While a little more than half of Hungarians are apparently critical towards the policies of Brussels, the majority remain committed to the European Union, and would vote to stay should a referendum ever be held on the matter, according to Hungarian online news portal index.hu, citing a survey by the government-friendly Nézőpont Institute.
The survey, carried out on the 60th anniversary of the Treaty of Rome that created the European common market, showed that 66% of respondents said they believe “things are headed rather for the worse in Europe,” while 56% said they were “rather unsatisfied” with the work of “Brussels’ EU leadership.”
Index.hu suggests that this ratio of criticism could well be the result of the Eurosceptic approach of governing party Fidesz, as the party has been increasingly vocal in criticizing Brussels.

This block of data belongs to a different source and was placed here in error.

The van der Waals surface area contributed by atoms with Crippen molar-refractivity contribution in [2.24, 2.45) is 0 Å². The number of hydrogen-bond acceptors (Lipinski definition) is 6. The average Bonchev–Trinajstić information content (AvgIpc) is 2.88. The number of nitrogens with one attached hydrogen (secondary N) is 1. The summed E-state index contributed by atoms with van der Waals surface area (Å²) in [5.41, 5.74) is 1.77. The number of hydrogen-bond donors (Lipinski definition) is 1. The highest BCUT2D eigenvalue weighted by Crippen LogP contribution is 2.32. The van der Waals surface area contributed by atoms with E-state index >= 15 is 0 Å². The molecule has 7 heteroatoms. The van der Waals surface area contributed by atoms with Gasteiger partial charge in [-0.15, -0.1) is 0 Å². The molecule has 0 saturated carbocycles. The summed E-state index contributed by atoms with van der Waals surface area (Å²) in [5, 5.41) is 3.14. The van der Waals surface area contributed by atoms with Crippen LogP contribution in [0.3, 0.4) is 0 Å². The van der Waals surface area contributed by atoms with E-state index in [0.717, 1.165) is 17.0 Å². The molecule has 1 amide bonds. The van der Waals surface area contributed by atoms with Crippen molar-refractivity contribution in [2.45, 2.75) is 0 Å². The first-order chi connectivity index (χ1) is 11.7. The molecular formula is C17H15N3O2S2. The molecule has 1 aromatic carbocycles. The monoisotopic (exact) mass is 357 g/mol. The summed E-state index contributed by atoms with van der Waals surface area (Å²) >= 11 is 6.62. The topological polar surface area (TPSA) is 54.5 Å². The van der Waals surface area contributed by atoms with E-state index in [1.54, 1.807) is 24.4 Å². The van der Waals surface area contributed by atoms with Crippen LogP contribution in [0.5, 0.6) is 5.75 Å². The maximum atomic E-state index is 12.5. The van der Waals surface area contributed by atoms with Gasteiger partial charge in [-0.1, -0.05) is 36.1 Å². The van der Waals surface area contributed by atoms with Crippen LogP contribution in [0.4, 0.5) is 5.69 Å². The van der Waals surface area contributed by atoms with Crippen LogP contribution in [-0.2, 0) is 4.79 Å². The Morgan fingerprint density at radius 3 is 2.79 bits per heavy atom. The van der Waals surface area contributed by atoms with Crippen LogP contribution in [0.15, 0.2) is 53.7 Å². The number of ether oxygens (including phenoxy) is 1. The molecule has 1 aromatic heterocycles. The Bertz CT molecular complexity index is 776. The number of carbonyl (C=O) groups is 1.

At the same time, however, 73% of respondents said that Hungary should not leave the EU. Of the rest, some 12% of respondents said Hungary should leave, while the remaining 15% were either undecided or declined to answer.
In November, a Medián survey revealed that if Hungary had organized a referendum on quitting the EU, 74% would have cast their votes to stay. Following Brexit last year, Prime Minister Viktor Orbán said that Hungary would not hold such a referendum, and yet he has remained vocal about 2017 being the year when “Brussels must be stopped,” index.hu noted.